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Nova Scotia Justice Minister Mark Furey has announced cannabis will be sold at nine Nova Scotia Liquor Corporation stores across the province when the drug is officially legalized in July.Andrew Vaughan/The Canadian Press

Cannabis will be sold at only nine Nova Scotia Liquor Corporation stores when the drug is officially legalized in July, the province announced Tuesday.

Pot will be sold at four outlets in the Halifax area and at stores in Amherst, Truro, New Glasgow, Sydney River, and Yarmouth, Justice Minister Mark Furey said.

The province's plan leaves out two significant regions altogether – the South Shore and Annapolis Valley.

Furey said while he realizes there are "gaps in the map," the liquor corporation will offer online sales with home delivery and the public will also be able to grow up to four plants per household.

"I think the model of delivery and the numbers of stores is one factor in the availability," said Furey. "We believe the alternate options of purchase are reasonable and will afford those Nova Scotians who choose to consume an opportunity to access product."

By contrast, neighbouring New Brunswick plans to open 20 stand-alone stores in 15 communities, while Ontario has plans for 40 stores in 14 municipalities.

Furey was asked by reporters whether people in underserviced areas would simply go to the black market rather than drive long distances to buy their weed.

The minister said there are still a lot of "market unknowns" when it comes to who will consume the legalized product.

"There's no switch that we are going to flip and transition to the legal recreational market," he said. "This is going to take time. I would be naive to think that we are going to eliminate the black market."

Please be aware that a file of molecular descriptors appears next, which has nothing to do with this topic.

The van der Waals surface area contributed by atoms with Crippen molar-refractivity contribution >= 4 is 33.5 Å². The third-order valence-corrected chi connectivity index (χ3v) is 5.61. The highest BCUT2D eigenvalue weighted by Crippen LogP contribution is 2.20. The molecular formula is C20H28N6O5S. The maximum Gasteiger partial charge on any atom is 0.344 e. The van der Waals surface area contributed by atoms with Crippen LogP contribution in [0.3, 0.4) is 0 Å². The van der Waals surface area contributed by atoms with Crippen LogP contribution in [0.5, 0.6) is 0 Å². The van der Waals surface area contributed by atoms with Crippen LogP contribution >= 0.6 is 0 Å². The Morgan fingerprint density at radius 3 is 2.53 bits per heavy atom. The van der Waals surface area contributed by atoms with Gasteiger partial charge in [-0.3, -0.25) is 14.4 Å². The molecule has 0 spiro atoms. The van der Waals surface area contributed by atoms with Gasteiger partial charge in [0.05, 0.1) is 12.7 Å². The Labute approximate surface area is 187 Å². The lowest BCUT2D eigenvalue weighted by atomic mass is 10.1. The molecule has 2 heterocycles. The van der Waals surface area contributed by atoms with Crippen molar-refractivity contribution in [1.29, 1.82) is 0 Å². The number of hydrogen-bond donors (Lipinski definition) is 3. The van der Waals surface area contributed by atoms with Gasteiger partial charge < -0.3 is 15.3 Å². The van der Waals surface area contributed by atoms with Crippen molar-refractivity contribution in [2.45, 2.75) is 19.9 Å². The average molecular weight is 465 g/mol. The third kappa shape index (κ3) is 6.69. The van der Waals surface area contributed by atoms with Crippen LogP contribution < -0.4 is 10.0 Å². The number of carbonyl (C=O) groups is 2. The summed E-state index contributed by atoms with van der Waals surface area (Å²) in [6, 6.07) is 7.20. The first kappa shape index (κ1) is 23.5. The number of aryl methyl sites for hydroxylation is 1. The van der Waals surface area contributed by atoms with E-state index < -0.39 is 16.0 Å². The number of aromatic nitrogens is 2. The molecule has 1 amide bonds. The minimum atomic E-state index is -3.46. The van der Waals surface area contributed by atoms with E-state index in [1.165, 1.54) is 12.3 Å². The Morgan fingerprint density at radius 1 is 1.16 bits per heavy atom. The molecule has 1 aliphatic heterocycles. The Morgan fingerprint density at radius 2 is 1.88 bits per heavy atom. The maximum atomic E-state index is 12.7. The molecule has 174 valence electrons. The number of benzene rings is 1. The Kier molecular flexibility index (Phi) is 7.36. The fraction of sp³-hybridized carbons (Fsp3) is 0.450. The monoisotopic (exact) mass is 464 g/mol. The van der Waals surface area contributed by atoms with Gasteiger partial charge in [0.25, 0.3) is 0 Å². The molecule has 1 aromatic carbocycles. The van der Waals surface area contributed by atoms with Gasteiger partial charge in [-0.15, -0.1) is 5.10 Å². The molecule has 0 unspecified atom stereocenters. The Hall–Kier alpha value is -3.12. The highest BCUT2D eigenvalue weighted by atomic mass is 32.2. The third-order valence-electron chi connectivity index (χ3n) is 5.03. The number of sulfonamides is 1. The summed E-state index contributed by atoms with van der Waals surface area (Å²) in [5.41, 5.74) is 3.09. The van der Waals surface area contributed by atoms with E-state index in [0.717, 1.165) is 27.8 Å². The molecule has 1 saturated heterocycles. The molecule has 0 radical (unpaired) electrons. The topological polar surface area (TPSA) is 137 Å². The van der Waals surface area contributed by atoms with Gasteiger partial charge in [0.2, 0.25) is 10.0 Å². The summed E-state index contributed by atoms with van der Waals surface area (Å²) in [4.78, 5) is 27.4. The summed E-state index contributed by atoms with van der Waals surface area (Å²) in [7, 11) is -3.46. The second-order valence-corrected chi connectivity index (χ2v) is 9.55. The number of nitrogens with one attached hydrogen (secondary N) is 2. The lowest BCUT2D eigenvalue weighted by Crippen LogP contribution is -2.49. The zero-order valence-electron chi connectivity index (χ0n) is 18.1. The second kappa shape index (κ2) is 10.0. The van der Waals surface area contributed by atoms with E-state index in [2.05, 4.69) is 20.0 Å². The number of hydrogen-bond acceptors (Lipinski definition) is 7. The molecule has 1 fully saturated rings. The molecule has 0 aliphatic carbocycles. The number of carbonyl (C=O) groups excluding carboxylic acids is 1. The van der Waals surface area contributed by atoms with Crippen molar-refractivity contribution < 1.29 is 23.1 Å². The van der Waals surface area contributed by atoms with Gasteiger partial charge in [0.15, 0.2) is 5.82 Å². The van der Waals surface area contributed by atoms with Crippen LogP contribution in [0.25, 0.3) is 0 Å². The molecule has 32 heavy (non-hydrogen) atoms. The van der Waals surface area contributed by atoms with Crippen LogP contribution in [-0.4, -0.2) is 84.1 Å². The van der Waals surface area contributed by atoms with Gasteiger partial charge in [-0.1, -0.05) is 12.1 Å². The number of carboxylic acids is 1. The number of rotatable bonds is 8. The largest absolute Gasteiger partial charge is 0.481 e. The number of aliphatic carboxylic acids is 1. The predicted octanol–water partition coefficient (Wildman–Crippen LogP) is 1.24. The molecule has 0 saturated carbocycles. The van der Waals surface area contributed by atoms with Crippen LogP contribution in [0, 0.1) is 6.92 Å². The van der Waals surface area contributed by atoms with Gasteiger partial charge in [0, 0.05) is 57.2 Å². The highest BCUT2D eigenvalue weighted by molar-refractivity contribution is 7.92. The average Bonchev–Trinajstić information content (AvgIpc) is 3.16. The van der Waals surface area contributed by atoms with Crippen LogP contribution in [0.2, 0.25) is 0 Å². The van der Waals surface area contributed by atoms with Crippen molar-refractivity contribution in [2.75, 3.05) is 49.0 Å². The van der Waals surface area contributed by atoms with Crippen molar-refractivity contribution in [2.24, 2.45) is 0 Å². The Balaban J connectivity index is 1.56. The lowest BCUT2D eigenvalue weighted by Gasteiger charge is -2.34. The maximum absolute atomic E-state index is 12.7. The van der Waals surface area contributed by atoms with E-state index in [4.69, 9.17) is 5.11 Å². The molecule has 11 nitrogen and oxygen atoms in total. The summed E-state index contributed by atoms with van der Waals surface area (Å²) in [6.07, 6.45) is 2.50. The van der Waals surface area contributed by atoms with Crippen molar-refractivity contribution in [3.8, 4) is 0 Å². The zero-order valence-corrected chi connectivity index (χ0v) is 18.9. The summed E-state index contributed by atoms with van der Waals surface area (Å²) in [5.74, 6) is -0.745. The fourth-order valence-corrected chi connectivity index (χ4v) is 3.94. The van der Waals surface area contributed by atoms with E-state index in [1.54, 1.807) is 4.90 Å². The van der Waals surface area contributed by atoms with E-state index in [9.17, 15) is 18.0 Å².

He said cost was also a factor in selecting the stores, which will have to renovate their spaces.

Furey didn't rule out more retail stores in the future, saying the province would do an analysis after the first year to determine sales and market demand.

"From our standpoint we want to be modest and we want to be conservative and at the same time evolve with the industry," said Bret Mitchell, the liquor corporation's president and CEO.

Mitchell said the chosen stores would use space formerly taken up by make-your-own wine products, which would be discontinued. Product will be sold in enclosed areas by trained staff who will dispense it from behind the counter – there will be no open displays.

One of the Halifax locations will see the reopening of the former Clyde Street store in the city's downtown, which will sell cannabis exclusively.

Mitchell said the liquor corporation doesn't expect to make a profit in the first few years of operation.

"Having said that, ultimately what's going to matter is the cost of acquisition of the actual product itself, and that will determine if there's going to be any (profit)," he said.

Mitchell also said price will also be a factor. He said prices will vary depending upon the strain and characteristics of the cannabis, but in general they will likely have to be less than $10 per gram "for sure."

Karla MacFarlane, the Interim leader of the Opposition Progressive Conservatives, questioned why certain areas of the province are being left out.

She said it appears the government is opting for cost considerations over health and safety.

"Obviously this is a great indication that we are going to see a fostering of the black market continue."

In a news release, NDP justice critic Claudia Chender also raised black market concerns.

"The Liberal government's approach to cannabis regulation continues to raise more questions than provide answers," Chender said.


The full list of stores:

Amherst – 126 South Albion St.

Dartmouth – 650 Portland St.

Halifax – 5540 Clyde St.

Halifax – 3601 Joseph Howe Dr.

Lower Sackville – 752 Sackville Dr.

New Glasgow – 610 East River Rd.

Sydney River – 95 Keltic Dr.

Truro – 6 Court St.

Yarmouth – 104a Starrs Rd.